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Can N. Korea Repeat its 1966 Success in S. Africa?

Posted June. 20, 2009 09:46,   


The match took place at Ayresome Park in Middlesbrough, England, July 19, 1966. As soon as the final whistle blew, short-haired North Korean players embraced each other and jumped for joy.

Some 20,000 spectators at the packed stadium appeared momentarily dumbfounded, having witnessed the North Korean soccer team’s finest hour.

North Korea advanced to the 1966 World Cup quarterfinals with a shocking 1-0 upset of Italy, then considered the world’s strongest team, in the final match of Group 4. The North lost to Portugal, 5-3, after having led 3-0, but was as competitive as any other team in the tournament.

Among the exotic tactics used by the North was a “ladder play,” in which three players jumped to head in a flying ball.

North Korea has not played in a World Cup since 1966, but has qualified for its second trip. So attention is drawn to whether it can recapture the magic of 1966 in South Africa next year after its long absence from the tournament.

The key tactic for North Korea is its tight defense backed by its players’ strong stamina. Depending on the opponent, the team can increase the number of defenders to seven or eight and attempt speedy counterattacks. This tactic of “defense followed by counterattack” is similar to the way North Korea played in 1966.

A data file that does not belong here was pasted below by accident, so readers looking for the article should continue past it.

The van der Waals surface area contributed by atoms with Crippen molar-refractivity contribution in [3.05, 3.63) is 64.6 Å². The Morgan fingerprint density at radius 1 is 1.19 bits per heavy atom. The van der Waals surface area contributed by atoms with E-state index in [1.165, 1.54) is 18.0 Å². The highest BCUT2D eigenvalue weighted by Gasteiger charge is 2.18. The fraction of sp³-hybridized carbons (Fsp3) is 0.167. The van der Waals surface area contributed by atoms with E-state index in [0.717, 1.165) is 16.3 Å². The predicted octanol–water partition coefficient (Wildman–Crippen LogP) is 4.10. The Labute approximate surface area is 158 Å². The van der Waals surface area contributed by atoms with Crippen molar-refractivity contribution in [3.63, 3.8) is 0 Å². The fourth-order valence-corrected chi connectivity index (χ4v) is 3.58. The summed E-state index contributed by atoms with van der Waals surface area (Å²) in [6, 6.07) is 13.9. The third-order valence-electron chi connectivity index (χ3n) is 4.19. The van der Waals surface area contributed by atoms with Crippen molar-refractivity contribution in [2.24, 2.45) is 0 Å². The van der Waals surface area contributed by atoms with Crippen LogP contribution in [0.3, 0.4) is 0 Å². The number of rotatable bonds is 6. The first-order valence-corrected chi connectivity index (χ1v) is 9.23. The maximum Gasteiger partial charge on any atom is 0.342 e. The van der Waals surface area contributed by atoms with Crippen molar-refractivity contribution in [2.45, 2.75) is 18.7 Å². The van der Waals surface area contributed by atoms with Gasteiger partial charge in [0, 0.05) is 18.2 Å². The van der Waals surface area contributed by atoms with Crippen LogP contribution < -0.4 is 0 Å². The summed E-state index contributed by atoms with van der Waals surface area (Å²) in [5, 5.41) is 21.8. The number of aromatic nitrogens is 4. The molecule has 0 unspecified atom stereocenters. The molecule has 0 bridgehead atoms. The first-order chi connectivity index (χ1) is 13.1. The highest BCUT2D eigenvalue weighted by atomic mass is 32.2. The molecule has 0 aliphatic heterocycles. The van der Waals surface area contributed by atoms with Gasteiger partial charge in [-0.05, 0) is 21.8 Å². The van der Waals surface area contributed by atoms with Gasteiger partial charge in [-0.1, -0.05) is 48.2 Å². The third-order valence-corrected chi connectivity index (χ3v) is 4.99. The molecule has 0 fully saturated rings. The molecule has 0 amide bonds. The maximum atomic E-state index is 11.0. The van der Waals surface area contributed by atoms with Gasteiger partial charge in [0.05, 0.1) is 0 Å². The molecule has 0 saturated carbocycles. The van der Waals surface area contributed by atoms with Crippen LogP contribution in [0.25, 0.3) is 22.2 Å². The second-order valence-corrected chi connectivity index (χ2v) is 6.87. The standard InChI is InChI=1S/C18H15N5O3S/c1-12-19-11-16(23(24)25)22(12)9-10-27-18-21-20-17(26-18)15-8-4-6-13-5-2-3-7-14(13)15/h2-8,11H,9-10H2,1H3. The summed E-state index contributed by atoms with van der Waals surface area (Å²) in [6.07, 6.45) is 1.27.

This strategy worked well in the Asian qualifiers for next year’s World Cup. The North allowed only five goals in the eight games of the final qualifying round.

South Korea went 1-1 against the North in the final round, prompting the South’s coach Huh Jung-moo to say, “Even Manchester United of the English Premier League will have difficulty penetrating such a strong defense.”

North Korea plays leading striker Jong Tae Se backed by two agile attackers Hong Yong Jo and Mun In Ku, and this is the cornerstone of the team’s strategy to stage a counterattack after focusing on defense.

Whether such a tactic will continue to work in the World Cup is uncertain, however. Experts say North Korea will struggle if it faces a team with strong teamwork and technique in the tournament.

Chances are high that the lack of experience by North Korean players could hold the team back in South Africa. Another weakness is the North’s weak reserve players, as the skills gap is huge between those on the bench and the starters.

Nevertheless, North Korea is considered a dark horse in next year’s World Cup. In the 1966 tournament, it was considered one of the weakest teams.

SBS sports commentator Park Moon-sung said, “North Korea has no defensive slumps. There is a chance that the defense-first strategy of the team could work in the short term.”

KBS soccer analyst Han Joon-hee said, “North Korea has significantly enhanced its teamwork through playing qualifiers,” adding, “If it builds up experience through friendly matches, it can secure solid competitiveness in the World Cup finals as well.”

The coach of the North Korean team, Kim Jong Hun, said, “We are faster than the 1966 team and we can run more.”